The Story of a Good Native Nut

I don’t think I’ve ever visited a native pecan producer that doesn’t have a favorite tree in their grove. More than likely, he has propagated additional trees of the family’s favorite native pecan with the dream he’s discovered the next big pecan cultivar. I’ve seen a lot of these nuts and they seem to have...

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The Tree Signals the Timing for Orchard Tasks

 “When do I fertilize?” “When do I spray for casebearer?” “When do I control pecan weevil?” These are just a few of the ‘when’ questions I field every year from both new and experienced pecan growers. And with an early spring this year, everyone seems confused about timing orchard operations. I could reply with a...

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Invest in Your Native Pecan Trees

All too often I hear native growers complain that they have little or no crop because wet weather in the spring prevented pecan pollination. The truth of the matter is that a few rain storms during pollination rarely prevent nut set in native groves. When someone complains about lack of pollination, I immediately suspect the...

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Be Aware of Edge Effects

The other day I was up at our local pesticide distributor to pick up some chemicals when I got into a conversation with a neighboring row-crop farmer. The topic of deer damage came up and he mentioned that every year deer create the same unique browse pattern along the edges of his fields. That simple...

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Bark Grafting in the Native Grove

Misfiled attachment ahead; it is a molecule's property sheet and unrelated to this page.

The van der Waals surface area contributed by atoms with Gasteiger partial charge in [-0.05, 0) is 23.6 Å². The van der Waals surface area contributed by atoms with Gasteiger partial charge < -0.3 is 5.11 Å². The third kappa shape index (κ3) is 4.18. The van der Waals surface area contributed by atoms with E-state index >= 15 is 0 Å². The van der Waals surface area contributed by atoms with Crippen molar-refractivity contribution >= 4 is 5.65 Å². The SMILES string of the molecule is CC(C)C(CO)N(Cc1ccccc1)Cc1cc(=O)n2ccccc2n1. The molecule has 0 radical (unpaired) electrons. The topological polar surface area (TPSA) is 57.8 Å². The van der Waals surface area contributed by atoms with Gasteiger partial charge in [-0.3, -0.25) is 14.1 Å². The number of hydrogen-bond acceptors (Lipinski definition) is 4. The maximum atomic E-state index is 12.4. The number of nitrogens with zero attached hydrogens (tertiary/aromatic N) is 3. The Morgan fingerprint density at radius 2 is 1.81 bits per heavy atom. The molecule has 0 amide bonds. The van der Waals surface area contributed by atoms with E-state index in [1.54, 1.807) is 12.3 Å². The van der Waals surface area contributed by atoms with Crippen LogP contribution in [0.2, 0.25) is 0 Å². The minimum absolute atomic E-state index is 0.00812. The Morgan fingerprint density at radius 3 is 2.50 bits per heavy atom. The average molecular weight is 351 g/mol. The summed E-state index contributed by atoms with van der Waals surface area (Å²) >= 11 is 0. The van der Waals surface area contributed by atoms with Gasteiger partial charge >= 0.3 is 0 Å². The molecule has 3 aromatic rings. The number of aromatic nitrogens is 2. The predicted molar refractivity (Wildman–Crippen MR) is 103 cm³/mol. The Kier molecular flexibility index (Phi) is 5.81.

Most native pecan growers have areas in their groves that have dozens of young trees along fence rows or popping up in open areas among mature trees. Fence-line pecan trees are often moved using a tree spade into open areas of the grove to help fully utilize available land area. The bottom line is that...

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The Causes of Lower Trunk Swelling

I have visited many native pecan groves over the years and have always found at least one tree in each grove that has developed a swollen, disfigured lower trunk. Trees with this condition are typically weak nut producers and often suffer from significant limb loss. As I work with growers to improve their native groves,...

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Thinking About Scab at Harvest Time

By mid-September, the limbs of our native trees were bending down under the weight of an excellent nut crop. But it wasn’t until the leaves fell in early November that I could really see the size and quality of the 2015 crop. Back in 2012, extended drought shrank the size of our native nuts causing...

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Building Pecan Weevil Traps

Pecan weevil is the number one pest of native pecan growers. Knowing when to spray for this pest is critical for achieving economic control of a weevil population. To help make weevil spray-date decisions, we have been using trunk mounted ‘Circle’ traps. When placed on known “weevil trees”, these traps are very effective for monitoring...

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Native Pecan Management During an “On” Year

In many native pecan groves, 2014 was a short crop year. A late spring frost in April 2014 damaged emerging buds and limited pistillate flower production. Then, just as the harvest season began, the weather turned crazy. We started with snow in early November then had periodic rain and snow storms during much of the...

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Impacts of grazing cattle in a pecan grove

One of the most common forms of ground cover management in native pecan groves is to pasture cattle (Fig. 1). Grazing offers 2 advantages for a pecan producer: a second source of income from the same parcel of land (pecans + beef) and a significant reduction in orchard mowing costs. The grazing of animals under...

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Natural limb pruning

When visitors come to this corner of Southeast Kansas and walk in the shade of our native pecan groves, they are most often impressed by the enormous size of the trees. One of the first questions that always pops into a visitors head is: “How do you prune these huge trees?” I explain that the...